Welcome to “Behind The Cover.” This will be the start of a weekly feature here at Pure Music. Be sure to come back often to read the new instalments.
For our first post, we will be looking at the iconic album cover used for Nirvana’s second release.
Originally titled ‘Sheep” by band leader Kurt Cobain, the title changed to the grammatically incorrect “Nevermind” as the recording session progressed. The album cover concept was Cobain’s. The idea was inspired by a television program he had seen on the topic of water births.
This was shared by Cobain to their record label’s art director, Robert Fisher. That sent Fisher on a search for something suitable to use to match the vision Cobain had for the cover art. However, all that Fisher could find was stock footage and it was pretty graphic. In fact, so graphic that the record company would not clear it for use.
To make matters worse, the decision was changed to use a stock photo of a swimming baby. Once one was selected, the company that held the rights to the chosen photo wanted $7,500 per year for the use of it for the album cover.
This prompted Fisher to put underwater photographer Kirk Weddle in a swimming pool with babies to shoot an original photo. An Olympic-sized swimming pool in Los Angeles was used and Weddle was decked out in a wetsuit and set up a studio in the pool to capture the requested photo.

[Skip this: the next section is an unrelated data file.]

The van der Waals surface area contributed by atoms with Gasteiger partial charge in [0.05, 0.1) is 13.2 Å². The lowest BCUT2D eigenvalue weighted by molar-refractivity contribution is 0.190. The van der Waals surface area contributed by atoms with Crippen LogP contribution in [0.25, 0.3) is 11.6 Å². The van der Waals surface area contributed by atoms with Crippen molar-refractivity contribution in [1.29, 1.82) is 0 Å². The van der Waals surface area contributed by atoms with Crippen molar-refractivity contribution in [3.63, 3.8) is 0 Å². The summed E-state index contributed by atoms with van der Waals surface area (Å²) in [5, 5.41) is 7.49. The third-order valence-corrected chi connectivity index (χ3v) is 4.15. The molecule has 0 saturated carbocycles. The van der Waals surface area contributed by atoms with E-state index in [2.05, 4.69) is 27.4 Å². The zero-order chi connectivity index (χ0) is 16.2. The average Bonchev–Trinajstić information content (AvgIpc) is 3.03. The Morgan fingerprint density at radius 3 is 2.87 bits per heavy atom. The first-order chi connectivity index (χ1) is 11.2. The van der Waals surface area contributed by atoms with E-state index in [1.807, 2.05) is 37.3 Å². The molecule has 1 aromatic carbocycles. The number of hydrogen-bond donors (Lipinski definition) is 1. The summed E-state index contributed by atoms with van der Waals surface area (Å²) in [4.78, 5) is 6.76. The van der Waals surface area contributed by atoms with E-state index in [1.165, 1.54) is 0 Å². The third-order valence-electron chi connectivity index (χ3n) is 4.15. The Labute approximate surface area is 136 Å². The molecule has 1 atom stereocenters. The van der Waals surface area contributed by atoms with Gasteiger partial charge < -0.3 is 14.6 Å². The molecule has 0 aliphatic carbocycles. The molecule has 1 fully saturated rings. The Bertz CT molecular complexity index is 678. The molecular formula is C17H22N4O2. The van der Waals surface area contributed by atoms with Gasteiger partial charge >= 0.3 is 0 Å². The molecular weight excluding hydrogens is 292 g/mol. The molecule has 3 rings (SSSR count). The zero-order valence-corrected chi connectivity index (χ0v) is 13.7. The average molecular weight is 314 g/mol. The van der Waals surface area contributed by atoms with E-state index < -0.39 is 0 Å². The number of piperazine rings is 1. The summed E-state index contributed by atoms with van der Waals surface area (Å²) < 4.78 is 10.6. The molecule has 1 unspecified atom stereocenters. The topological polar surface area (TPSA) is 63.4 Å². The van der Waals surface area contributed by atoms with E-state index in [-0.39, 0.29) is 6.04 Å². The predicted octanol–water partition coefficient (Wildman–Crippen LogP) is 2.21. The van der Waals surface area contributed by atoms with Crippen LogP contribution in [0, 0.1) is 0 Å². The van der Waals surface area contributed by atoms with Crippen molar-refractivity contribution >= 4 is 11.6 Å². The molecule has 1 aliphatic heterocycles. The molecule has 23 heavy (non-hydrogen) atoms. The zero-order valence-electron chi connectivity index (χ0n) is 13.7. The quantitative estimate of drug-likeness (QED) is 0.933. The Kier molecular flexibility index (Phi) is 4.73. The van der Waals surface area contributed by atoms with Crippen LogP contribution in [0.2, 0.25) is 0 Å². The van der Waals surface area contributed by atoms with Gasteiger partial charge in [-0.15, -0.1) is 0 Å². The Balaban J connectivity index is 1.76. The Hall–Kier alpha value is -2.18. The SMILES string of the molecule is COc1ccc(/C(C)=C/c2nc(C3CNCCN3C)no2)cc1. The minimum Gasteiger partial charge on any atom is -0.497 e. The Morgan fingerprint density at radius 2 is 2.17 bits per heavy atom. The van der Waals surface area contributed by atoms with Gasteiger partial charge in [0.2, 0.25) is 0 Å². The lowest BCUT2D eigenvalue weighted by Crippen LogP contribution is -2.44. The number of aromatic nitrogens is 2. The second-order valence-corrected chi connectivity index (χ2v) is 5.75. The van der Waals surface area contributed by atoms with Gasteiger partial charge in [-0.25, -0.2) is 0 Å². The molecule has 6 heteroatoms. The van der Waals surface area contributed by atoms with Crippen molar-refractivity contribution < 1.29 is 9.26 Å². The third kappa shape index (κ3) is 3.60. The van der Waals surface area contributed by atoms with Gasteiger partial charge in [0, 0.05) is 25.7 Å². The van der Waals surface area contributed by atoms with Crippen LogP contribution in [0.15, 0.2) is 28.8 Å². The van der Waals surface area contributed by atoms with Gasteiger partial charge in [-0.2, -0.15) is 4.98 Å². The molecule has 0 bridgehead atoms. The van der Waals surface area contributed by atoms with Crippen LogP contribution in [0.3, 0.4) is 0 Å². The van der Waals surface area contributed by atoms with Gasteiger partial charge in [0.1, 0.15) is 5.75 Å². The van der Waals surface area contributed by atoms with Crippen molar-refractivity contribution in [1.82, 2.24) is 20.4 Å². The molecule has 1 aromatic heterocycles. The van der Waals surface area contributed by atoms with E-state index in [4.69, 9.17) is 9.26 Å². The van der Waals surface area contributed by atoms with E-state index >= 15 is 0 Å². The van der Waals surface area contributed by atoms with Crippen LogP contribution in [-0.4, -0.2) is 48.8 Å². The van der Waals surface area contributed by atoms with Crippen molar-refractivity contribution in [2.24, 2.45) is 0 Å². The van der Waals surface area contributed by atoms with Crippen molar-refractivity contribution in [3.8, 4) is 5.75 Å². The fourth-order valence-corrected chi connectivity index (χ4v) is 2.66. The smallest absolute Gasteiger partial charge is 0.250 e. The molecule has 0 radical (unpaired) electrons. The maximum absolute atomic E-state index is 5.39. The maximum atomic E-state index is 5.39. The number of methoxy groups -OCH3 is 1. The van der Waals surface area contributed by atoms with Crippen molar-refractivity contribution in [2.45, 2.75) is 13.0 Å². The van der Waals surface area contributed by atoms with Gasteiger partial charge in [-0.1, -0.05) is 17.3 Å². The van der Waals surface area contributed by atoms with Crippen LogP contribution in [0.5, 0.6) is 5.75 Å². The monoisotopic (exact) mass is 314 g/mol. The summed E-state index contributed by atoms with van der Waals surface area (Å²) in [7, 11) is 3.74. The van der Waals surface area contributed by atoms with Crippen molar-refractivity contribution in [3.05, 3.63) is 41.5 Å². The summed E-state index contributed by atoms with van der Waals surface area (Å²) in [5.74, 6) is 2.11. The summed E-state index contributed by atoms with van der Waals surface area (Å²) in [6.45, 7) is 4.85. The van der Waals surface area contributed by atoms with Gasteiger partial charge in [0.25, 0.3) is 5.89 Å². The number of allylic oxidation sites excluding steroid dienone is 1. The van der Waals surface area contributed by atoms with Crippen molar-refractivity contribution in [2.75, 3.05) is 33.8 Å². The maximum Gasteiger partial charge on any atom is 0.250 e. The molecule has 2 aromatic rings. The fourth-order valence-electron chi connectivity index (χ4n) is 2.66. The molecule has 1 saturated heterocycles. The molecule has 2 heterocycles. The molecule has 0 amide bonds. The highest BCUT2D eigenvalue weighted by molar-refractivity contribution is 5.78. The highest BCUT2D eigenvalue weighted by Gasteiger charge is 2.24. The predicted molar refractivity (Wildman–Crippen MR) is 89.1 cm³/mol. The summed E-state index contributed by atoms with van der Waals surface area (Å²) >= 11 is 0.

A total of five babies were cast for the shot and the one who ended up on the Nevermind cover was four-month old Spencer Elden. The infant’s father Rick happened to be a friend of Weddle’s.
Shooting the photo itself entailed basically tossing the naked baby into the pool and Weddle snapping photos from underneath. For this particular shoot, just five frames were shot before Weddle was convinced he had what he wanted. The fishing hook with the dollar bill attached to it was cropped in afterwards mechanically at the urging of Cobain.
The tyke was paid the standard hourly rate for a no-name model at the time, a total of $250. He did however, receive his own triple-platinum album once Nevermind reached that goal.
The back cover art shows a rubber monkey in front of a photo collage created by Cobain. The collection of photos range from shots of raw beef, images from Dante’s Inferno to some rather disturbing medical photos of female body parts.
An interesting postscript to this story is that Elden has recreated the 1991 album cover on the 10th, 17th and 25th anniversary of Nevermind. Each time he had jumped into a swimming pool naked with the exception of the 25th anniversary when the photography suggested swim shorts be worn.
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